Embrace the Boredom for Creativity and Well-Being
Updated: May 26, 2020
In silence’s calm surrounds, we discover the power of imagination and throw open the gates to creativity.
Many people are finding themselves bored during the COVID-19 isolation. Some feel tempted to drown that feeling with endless streaming of online entertainment, social media, gaming — or by staying constantly busy. Contemporary life has glorified being busy. What if we are missing out on something important, by drowning our boredom reflexively?
First of all, boredom may be a sign that you are ready for new inspiration or project. Think back to the moments when some of your best ideas have surfaced. Chances are these were quiet, contemplative moments: while staring out the window in a train, while in the shower, or during a long walk. Letting your mind wander is crucial for creativity. From time to time, embrace the tedium or Bertrand Russell’s fructifying boredom.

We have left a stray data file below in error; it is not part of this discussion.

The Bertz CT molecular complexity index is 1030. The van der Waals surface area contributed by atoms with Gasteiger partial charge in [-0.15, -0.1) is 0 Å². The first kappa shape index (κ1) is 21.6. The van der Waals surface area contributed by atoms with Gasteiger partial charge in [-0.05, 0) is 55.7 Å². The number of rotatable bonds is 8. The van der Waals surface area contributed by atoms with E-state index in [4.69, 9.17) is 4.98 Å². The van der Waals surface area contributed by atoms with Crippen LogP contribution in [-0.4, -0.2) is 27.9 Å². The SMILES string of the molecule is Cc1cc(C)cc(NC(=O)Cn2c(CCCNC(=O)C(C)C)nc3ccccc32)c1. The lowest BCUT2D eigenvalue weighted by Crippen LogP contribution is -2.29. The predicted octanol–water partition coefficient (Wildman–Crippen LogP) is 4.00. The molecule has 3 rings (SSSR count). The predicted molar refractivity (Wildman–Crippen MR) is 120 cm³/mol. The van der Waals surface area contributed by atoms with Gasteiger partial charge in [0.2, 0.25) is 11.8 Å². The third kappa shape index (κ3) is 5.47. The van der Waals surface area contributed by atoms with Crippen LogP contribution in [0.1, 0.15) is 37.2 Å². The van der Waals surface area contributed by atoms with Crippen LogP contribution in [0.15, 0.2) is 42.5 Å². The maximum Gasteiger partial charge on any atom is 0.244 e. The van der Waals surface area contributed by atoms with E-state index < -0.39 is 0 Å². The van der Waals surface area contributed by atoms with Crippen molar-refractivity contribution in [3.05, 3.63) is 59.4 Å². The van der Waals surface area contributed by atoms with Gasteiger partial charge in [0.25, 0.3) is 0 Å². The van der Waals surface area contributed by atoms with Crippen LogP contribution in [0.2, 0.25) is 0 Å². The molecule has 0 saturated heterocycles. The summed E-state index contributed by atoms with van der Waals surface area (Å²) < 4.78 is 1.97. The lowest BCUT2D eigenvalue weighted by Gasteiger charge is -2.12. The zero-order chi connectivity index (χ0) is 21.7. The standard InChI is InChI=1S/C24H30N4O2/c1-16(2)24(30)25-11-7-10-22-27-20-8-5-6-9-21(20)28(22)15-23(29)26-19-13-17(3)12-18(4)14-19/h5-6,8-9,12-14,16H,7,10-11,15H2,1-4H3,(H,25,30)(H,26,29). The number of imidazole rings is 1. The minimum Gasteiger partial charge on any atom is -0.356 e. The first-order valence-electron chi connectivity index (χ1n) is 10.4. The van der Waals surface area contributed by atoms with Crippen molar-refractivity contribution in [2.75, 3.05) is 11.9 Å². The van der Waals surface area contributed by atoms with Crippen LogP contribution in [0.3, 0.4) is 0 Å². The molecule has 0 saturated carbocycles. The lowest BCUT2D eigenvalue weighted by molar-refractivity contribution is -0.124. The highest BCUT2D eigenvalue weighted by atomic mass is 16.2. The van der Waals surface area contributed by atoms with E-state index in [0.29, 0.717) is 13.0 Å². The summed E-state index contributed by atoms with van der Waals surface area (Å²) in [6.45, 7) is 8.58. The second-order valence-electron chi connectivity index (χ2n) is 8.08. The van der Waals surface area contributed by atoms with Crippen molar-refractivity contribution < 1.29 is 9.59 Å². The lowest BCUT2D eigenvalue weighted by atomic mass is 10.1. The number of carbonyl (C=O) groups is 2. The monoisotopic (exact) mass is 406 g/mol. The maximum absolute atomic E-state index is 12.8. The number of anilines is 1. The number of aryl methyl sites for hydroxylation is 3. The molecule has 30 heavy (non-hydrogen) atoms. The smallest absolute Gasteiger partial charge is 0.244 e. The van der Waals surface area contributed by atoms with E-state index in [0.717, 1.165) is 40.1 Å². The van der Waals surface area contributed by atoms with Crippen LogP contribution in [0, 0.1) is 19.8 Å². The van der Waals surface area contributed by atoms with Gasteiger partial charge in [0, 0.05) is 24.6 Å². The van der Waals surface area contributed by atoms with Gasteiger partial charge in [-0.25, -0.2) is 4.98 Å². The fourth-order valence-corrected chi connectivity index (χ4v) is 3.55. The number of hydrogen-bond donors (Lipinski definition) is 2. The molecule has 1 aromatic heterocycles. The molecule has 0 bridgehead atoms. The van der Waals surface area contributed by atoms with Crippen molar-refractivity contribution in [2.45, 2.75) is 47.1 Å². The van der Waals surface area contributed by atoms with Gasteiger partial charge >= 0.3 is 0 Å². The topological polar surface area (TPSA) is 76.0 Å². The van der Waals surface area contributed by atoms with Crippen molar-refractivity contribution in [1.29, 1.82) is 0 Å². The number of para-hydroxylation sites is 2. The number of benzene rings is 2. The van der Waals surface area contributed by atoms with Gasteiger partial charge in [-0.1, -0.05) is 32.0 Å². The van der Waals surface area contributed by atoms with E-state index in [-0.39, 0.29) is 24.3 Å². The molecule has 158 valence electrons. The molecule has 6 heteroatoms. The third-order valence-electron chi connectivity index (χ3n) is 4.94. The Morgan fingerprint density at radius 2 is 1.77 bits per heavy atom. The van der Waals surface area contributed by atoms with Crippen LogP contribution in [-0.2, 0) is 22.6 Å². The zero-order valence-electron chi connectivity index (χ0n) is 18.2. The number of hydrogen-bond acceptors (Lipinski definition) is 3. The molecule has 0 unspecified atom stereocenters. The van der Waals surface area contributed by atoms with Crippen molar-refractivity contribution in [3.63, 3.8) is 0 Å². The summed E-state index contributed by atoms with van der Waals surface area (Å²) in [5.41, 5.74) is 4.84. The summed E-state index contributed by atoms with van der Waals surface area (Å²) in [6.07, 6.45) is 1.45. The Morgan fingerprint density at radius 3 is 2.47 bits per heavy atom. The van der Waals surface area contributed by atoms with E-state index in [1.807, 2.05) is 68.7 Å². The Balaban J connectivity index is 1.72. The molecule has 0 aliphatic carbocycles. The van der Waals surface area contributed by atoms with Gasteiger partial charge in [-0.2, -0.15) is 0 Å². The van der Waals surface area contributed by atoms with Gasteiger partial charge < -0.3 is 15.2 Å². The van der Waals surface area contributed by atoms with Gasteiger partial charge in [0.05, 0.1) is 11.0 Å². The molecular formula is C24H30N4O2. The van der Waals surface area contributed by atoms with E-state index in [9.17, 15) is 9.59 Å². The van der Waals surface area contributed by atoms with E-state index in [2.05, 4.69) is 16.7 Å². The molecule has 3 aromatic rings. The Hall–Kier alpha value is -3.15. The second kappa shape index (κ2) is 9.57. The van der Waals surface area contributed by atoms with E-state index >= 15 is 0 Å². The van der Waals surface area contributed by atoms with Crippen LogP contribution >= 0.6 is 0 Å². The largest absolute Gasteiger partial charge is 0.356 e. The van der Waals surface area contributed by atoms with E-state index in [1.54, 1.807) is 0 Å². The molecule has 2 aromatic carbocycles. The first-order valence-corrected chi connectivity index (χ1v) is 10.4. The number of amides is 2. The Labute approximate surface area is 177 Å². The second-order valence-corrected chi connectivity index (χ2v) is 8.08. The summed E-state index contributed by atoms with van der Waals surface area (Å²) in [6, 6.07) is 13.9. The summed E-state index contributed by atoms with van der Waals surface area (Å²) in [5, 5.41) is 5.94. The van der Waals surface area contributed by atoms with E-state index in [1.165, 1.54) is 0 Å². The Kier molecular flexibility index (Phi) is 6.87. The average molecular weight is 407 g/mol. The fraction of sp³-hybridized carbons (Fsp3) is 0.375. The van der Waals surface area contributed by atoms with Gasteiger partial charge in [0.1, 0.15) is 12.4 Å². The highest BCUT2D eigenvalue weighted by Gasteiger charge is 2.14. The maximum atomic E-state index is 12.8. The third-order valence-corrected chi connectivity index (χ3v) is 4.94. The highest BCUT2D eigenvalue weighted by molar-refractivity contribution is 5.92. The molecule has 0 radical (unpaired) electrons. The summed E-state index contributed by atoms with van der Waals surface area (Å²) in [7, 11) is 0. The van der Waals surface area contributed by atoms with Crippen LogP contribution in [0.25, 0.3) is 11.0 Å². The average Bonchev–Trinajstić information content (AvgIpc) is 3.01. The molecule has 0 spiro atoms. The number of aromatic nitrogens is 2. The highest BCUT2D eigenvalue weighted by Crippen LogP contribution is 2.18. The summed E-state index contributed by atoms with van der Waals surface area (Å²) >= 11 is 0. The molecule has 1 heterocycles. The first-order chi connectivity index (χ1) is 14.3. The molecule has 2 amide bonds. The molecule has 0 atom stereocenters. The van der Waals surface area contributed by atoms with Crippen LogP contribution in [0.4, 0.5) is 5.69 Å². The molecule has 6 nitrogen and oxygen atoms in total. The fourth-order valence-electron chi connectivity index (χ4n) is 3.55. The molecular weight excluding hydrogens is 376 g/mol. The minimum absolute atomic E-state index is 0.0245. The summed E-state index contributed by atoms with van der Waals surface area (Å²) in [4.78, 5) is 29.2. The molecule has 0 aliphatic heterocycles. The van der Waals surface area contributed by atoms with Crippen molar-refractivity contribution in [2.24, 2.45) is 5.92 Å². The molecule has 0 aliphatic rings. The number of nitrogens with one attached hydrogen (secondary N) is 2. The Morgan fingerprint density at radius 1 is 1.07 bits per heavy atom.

When we need generative, divergent thinking, we tend to do better after boring activities. If we need to closely examine a problem and produce a concise, effective solution (convergent thinking), we tend to do better after mind-numbing activities. Our brain has the ability to operate in various modes. We can allow altered modes to manifest, by going beyond the normal waking state and unconscious sleep.
Some of the world’s top innovators and successful leaders schedule time to just contemplate, tapping into memory, observations, knowledge, experiences, imagination and allowing for novel connections to surface as those light bulb moments. Will you?
At the Neuma Mind Spa, you can enjoy 25 or 50 minutes of quiet stillness and tech and techniques to reach heightened restful states: by yourself or with a partner. Gift certificates are available and sessions will resume when local authorities determine it is safer. Don’t live near one? Access resources online with the Neuma Being membership program.
Adapted from article by Nelson Abreu on Zpryme, an energy industry media and event agency.
Photo Credit: Jeswin Thomas from Pexels